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Sandy's Economic Cost: Up to $50 Billion and Counting

Early estimates of the economic impact of Hurricane Sandy put the total loss between $30 billion and $50 billion, making it one of the costliest storms in U.S. history.

Victor J. Blue | Bloomberg | Getty Images

But forecasters acknowledge that their estimates are highly preliminary and the financial toll could rise as the extent of damage from the historic storm becomes more apparent.

The unique nature of the hurricane — the destructive storm surge and the vast and densely populated region affected, accounting for about a quarter of the nation's economic activity — raises questions about whether the normal models used to gauge losses will fully capture the costs of Sandy.

Two principal factors account for the losses: lost economic business activity and insured and uninsured property losses. These will be somewhat offset by economic activity from the cleanup and rebuilding, but there is a substantial debate about just how much of an offset this provides.

(Read more: Storm Recovery Could Take Weeks as Millions Struggle)

While some analysts have suggested there could even be a net positive impact, when all the spending is added up, economic research on the impact of hurricanes suggests that is not the case.

"It would be naïve to put forward the view that a hurricane is in some sense a stimulus for the economy," wrote IHS Global Insight U.S. Economists Gregory Daco and Nigel Gault. "There's no guarantee that reconstruction activity will be extra activity, on top of what would otherwise have occurred, rather than a substitute for that activity."

Mark Zandi, of Moodys.com, estimates that two days' worth of business activity in the region could be lost, valued at around $20 billion. Meanwhile, catastrophe modeling firm AIR Worldwide has put the potential insured losses at $7 to $15 billion. These losses are normally about half of total losses since some are either uninsured or covered by the government.

In fact, in this case, since so much damage was the result of storm surges, the percentage of uninsured claims could be significantly higher. The uninsured category also would include flood damage to airports and the New York City subway system, which will make claims for the bulk of its losses to the Federal Emergency Management Agency.

(Read more: Price Gouging Hits New Level)

But using the general rule of thumb, total insured and uninsured losses could total $14 to $30 billion. Adding that to the lost business activity would make this a $34 to $50 billion event, which is almost what IHS Global Insights has calculated.

By contrast, the two costliest hurricanes in U.S. history to date were Katrina, with estimated losses of $146 billion, and Andrew, with loses estimated at $44 billion.

But there are offsets and Zandi and other economists note that there will be considerable rebuilding that will accompany the storm. Because the storm hit early in the quarter, Zandi points out that if $20 billion is spent cleaning up and rebuilding, the actual measured impact on gross domestic product could be zero.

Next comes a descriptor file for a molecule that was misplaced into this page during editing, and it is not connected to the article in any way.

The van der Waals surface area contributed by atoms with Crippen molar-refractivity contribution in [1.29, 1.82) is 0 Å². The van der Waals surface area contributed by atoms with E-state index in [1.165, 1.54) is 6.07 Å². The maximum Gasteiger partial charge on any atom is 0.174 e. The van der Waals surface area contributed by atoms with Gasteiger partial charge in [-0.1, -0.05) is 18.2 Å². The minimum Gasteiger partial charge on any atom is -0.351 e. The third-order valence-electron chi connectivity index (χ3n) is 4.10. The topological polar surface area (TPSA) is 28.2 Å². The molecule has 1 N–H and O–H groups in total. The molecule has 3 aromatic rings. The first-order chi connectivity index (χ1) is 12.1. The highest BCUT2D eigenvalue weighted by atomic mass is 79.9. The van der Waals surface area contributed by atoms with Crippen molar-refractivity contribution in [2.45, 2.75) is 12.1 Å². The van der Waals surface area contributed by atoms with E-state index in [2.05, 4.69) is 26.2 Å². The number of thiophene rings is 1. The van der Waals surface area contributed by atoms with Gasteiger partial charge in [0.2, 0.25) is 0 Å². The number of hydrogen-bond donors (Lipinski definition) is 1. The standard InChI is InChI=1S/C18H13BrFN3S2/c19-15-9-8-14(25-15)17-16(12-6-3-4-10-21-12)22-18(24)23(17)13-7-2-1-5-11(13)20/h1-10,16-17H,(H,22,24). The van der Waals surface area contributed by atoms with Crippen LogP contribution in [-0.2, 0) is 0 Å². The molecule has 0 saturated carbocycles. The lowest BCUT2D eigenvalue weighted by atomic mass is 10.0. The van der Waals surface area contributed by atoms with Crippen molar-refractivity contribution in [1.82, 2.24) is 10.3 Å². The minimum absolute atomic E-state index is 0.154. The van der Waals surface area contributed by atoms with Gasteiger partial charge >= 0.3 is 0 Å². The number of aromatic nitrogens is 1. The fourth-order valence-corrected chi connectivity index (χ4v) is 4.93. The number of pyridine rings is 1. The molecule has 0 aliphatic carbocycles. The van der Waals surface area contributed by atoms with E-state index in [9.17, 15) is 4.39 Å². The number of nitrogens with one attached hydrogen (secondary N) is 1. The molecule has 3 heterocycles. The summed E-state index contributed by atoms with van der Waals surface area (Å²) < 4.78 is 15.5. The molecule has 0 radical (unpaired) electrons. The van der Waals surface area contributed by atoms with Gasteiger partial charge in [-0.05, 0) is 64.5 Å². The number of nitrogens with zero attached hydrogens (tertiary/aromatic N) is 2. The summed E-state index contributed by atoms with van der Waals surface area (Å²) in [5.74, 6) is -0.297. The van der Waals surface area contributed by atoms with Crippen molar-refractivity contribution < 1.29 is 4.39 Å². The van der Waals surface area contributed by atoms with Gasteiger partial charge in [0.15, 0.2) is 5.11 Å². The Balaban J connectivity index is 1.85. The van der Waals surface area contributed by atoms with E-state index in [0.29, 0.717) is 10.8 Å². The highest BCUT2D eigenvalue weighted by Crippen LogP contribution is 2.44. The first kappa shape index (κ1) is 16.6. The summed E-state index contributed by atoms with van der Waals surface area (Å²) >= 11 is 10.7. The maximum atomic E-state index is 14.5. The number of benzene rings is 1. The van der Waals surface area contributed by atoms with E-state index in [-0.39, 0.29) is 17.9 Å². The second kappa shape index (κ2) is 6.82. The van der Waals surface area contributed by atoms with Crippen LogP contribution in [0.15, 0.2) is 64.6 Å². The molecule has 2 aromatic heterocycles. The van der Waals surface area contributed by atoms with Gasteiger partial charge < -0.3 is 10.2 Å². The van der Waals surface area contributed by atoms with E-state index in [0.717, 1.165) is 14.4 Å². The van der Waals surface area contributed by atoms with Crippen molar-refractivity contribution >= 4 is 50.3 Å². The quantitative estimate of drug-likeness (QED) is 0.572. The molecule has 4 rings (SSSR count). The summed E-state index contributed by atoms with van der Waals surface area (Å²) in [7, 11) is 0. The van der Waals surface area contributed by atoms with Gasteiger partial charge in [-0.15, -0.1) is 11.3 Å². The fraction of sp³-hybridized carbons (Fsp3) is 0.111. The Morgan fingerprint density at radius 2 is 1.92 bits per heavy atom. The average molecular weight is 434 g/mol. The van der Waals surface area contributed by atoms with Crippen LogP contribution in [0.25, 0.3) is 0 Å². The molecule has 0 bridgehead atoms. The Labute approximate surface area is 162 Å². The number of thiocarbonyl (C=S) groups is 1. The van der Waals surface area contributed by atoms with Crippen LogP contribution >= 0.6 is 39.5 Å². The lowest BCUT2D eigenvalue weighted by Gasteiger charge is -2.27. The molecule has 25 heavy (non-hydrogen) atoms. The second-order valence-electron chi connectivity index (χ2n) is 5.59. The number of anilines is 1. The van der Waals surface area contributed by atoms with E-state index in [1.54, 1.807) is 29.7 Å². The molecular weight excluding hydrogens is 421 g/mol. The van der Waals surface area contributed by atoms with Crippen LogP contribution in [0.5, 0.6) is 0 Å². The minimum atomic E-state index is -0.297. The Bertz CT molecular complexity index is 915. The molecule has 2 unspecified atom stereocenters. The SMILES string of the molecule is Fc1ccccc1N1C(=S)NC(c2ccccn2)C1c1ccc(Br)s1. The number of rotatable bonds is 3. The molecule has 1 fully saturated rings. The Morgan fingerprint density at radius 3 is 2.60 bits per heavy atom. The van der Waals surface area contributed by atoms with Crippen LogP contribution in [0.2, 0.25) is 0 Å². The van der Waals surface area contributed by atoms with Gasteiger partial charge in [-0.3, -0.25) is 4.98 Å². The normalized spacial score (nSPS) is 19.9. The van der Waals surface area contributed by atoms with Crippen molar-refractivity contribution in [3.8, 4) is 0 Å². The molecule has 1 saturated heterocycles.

IHS is doubtful. They note that the rebuilding often takes the place of investment elsewhere and often not everything is rebuilt.

"The effect on growth for the fourth quarter will not be catastrophic but might still be noticeable, especially in an economy with little momentum anyway," IHS wrote.

The debate begs the question of whether such natural disasters can ultimately stimulate an economy. Eric Strobl, of the Ecole Polytechnique in Paris, who has studied the impact of hurricanes for more than a decade, found that hurricanes at the local level are usually negative for growth.

Looking at the impact of storms from 1970 through 2005, he found they usually take off about half a percentage point from local county-level growth, a big number considering that average growth at that level is only 1.68 percent. Strobl found hurricane effects generally negative at the state level and negligible at the country level.

What about the infusion of money from the federal government and insurance companies from outside the affected area? Strobl suggests that has costs as well.

"Resources used to replace destroyed capital cannot be used elsewhere and hence growth may even at the level of the state be less in the much longer run,'' he wrote in his paper. "Similarly, funds used to reimburse insurance claims and provide disaster relief assistance, while perhaps not coming directly from the affected state will have to be sourced somewhere, and thus sacrificed from other potentially more nationally growth enhancing uses."

In other words, destroying plant, property and equipment is not a positive long-run growth strategy. Where an economy can benefit, however, is in rebuilding destroyed assets better than they were.

If, for example, New Jersey were to rebuild its coastline with greater storm surge protection than previously existed, and if the housing stock is replaced with better homes that are sturdier, than on net the nation's capital stock will be improved.

Much will be determined in the coming days and weeks, economists say. The ultimate price tag could rest on how quickly power and transportation are restored and how quickly funds are allocated to rebuilding.

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